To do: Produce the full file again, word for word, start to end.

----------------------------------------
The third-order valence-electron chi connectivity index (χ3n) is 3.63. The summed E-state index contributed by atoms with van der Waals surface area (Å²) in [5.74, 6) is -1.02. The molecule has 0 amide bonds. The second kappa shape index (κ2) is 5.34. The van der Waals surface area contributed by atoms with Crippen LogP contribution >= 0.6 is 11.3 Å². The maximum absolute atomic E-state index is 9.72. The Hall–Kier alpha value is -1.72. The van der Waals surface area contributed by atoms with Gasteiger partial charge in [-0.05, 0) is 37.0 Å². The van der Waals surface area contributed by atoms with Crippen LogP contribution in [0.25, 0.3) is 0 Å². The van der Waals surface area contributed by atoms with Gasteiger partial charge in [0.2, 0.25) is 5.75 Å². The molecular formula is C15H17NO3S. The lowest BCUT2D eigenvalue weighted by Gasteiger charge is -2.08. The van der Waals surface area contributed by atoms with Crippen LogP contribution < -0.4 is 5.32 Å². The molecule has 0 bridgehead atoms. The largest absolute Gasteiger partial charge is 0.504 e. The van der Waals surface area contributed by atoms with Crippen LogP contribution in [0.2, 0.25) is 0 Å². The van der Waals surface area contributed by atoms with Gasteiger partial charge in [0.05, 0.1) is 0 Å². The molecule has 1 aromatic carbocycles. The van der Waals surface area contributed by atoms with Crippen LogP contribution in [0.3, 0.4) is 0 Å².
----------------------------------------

The third-order valence-electron chi connectivity index (χ3n) is 3.63. The summed E-state index contributed by atoms with van der Waals surface area (Å²) in [5.74, 6) is -1.02. The molecule has 0 amide bonds. The second kappa shape index (κ2) is 5.34. The van der Waals surface area contributed by atoms with Crippen LogP contribution >= 0.6 is 11.3 Å². The maximum absolute atomic E-state index is 9.72. The Hall–Kier alpha value is -1.72. The van der Waals surface area contributed by atoms with Gasteiger partial charge in [-0.05, 0) is 37.0 Å². The van der Waals surface area contributed by atoms with Crippen LogP contribution in [0.25, 0.3) is 0 Å². The van der Waals surface area contributed by atoms with Gasteiger partial charge in [0.2, 0.25) is 5.75 Å². The molecular formula is C15H17NO3S. The lowest BCUT2D eigenvalue weighted by Gasteiger charge is -2.08. The van der Waals surface area contributed by atoms with Crippen LogP contribution < -0.4 is 5.32 Å². The molecule has 0 bridgehead atoms. The largest absolute Gasteiger partial charge is 0.504 e. The van der Waals surface area contributed by atoms with Crippen LogP contribution in [0.2, 0.25) is 0 Å². The van der Waals surface area contributed by atoms with Gasteiger partial charge in [0.05, 0.1) is 0 Å². The molecule has 1 aromatic carbocycles. The van der Waals surface area contributed by atoms with Crippen LogP contribution in [0.3, 0.4) is 0 Å².